Oh hey; it’s time for the latest news in the realms of tech, geek and gamer.
Blizzard Did A Thing
When World of Warcraft (WoW) first launched, players had to walk everywhere across Azeroth to get their quest on. Once you hit level 40, though, you could shell out hard earned gold to learn to ride a mount. The in-game taxi service was better known for taking so long you could walk away from your PC and get stuff done as your toon went afk mid air. The major cities had boat or airship service, but if you were on a PVP server that was taking your life in your hands. I rolled a priest only for the joy of mind controlling toons off the neutral Barrens boat into a watery grave.
All this changed in the first expansion; 2007’s The Burning Crusade, when players who hit the max level could train to learn the flying mount skill.
I celebrated by flying freakin’ EVERYWHERE.
Since then, every expansion has incorporated mount flight. There was no area you couldn’t reach, and it cut travel time in half. Not to mention a ludicrous amount of collectible mounts.
Blizzard changed it up with Warlords of Draenor (WoD), as there was no automatic flight once you hit 100, and according to the press release, there never will be. Blizz decided that flight made things too easy. There was no longer that challenge to navigate the terrain or the impending threat of enemy encounters. Considering the size of the new map for WoD I’m not angry. Kind of bummed that all my flying mounts are now grounded, but if it adds to the overall game experience, I’m cool with it.
According to the shitstorm that are the WoW forums, many are not. The feeds have been filling up with everything from acceptance to unbridled all caps nerd rage coupled with threats of cancelled subscriptions.
It’s the argument of convenience versus challenge, and honestly it’s too soon to decide which side will win. We’ll see if the return to ground mounts adds to the experience, or if we’ve all been too spoiled by flying mounts to accept it. Time, and Blizzard’s bottom line, will tell.
GOG Galaxy-better than Steam?
I love that Steam exists. An online game shop that has a fairly diverse library to choose from, seasonal sales as well as daily sales, and a large community. Unfortunately, it also has some flaws; horrible customer service, a confusing front page where new releases are often buried in old games, and the questionable Greenlight program that has been under fire for years for serving up broken games and some of the most ridiculous developer behavior the internet has seen. Just ask Jim Sterling.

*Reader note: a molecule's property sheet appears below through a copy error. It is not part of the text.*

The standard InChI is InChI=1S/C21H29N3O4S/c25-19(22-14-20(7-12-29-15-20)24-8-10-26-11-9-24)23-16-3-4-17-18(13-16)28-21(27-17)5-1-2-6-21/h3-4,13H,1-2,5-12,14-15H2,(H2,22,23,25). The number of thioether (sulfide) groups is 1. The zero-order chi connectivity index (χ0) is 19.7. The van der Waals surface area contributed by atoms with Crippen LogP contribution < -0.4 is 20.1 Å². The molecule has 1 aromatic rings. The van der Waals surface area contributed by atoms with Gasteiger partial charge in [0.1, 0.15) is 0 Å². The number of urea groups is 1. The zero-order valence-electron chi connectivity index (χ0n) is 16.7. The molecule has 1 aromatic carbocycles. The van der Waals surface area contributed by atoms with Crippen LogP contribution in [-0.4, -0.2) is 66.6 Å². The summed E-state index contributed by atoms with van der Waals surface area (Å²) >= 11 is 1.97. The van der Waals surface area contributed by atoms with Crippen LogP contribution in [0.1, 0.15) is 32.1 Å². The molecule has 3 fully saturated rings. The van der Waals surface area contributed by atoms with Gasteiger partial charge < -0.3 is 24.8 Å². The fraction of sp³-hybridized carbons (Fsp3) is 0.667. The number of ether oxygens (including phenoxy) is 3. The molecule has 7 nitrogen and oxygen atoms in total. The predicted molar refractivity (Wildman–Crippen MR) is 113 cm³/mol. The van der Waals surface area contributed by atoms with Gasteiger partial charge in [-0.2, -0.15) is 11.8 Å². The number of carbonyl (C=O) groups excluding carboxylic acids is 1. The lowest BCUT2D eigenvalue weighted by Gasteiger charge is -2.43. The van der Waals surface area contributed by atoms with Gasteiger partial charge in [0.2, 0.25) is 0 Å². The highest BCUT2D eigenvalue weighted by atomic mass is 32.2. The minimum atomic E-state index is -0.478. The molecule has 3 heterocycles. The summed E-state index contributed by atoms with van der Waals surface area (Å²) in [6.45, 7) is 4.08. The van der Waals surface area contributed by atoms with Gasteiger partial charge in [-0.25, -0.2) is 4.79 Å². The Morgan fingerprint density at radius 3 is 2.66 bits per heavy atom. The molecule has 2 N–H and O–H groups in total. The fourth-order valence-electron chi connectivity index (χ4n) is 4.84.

Part of the issue is that there’s no real competition for Steam. Humble Bundle just launched their store last year, and, although all sales support various charities and such, the library is smaller and there’s no real community like you get with Steam.
GOG Galaxy is a new online gaming platform that is built on choice. You can play offline or connect online, you can backup your games on a cloud or another driver, and you can backtrack through updates if you prefer an older version, all DRM free. These are a few of the benefits offered that I haven’t seen with other online platforms. The main Games page is simple and clean; sales near the top, news on the left and popular titles on the right. You can also watch video game themed movies on the Movies tab, and the forums are all under the Community tab. Easy to navigate and user friendly.
There’s a lot to offer, and GOG Galaxy makes a lot of promises to fix the issues Steam and other platforms seem happy to ignore. The only real issue GOG Galaxy has is breaking into a market where consumers can be loyal to a fault to their existing platforms despite their flaws.
Actually, gamers in general have that problem. Why else would we keep buying broken, unfinished games and put up with lackluster support?
Here’s hoping GOG Galaxy lives up to it’s promises and is rewarded with a healthy migration of customers from the other platforms. Let our wallets voice our displeasure with the current state of gaming, and maybe things will improve.
Hot Topic to acquire ThinkGeek
Wait, what? I know geek culture has become way more mainstream in the last decade, but when I hear Hot Topic, I think of emos and scene kids fighting over the last bottle of Manic hair dye while the bronies dive headfirst into the t-shirts. ThinkGeek, on the other hand, is the online shop where I often find random and unusual geek themed items for gifting and myself (just don’t get me started on the tariffs and shipping).
The first question in my mind is ‘will my geek points disappear before I have a chance to use them?’. After that, I kind of come to terms with the whole thing as there’s so many new online geek themed shops, that even if Hot Topic does make any changes to ThinkGeek, it won’t affect my giving of the dorkiest of gifts.
I am curious as to whether Hot Topic styled items will be added to the catalog, though.
Microsoft wants you to buy Windows 10 because Halo
Microsoft announced last spring that they intended to bring their own AI companion to market. Oh, and that AI companion would be Halo’s Cortana. Suck it, Siri.
Cortana comes in Windows 10 later this year, and smartphone users can use their PC to download the app onto their device regardless of OS. Cortana will sync with all your devices, so changes made on one will affect all others, and tasks begun on one device can be completed on another. You can set reminders on your PC and if you’re away from it, Cortana will alert you via your smartphone. There’s a bunch of fun features to play with, and the idea of having an AI companion available to me makes me want Windows 10, though I do wonder if the app alone is functional just so I can try out some of the features on my Android. No word on whether she’s as sassy/passive aggressive as her older sister Siri.
Yes, the Cortana AI companion is voiced by the same voice actress as in Halo. Fans rejoice.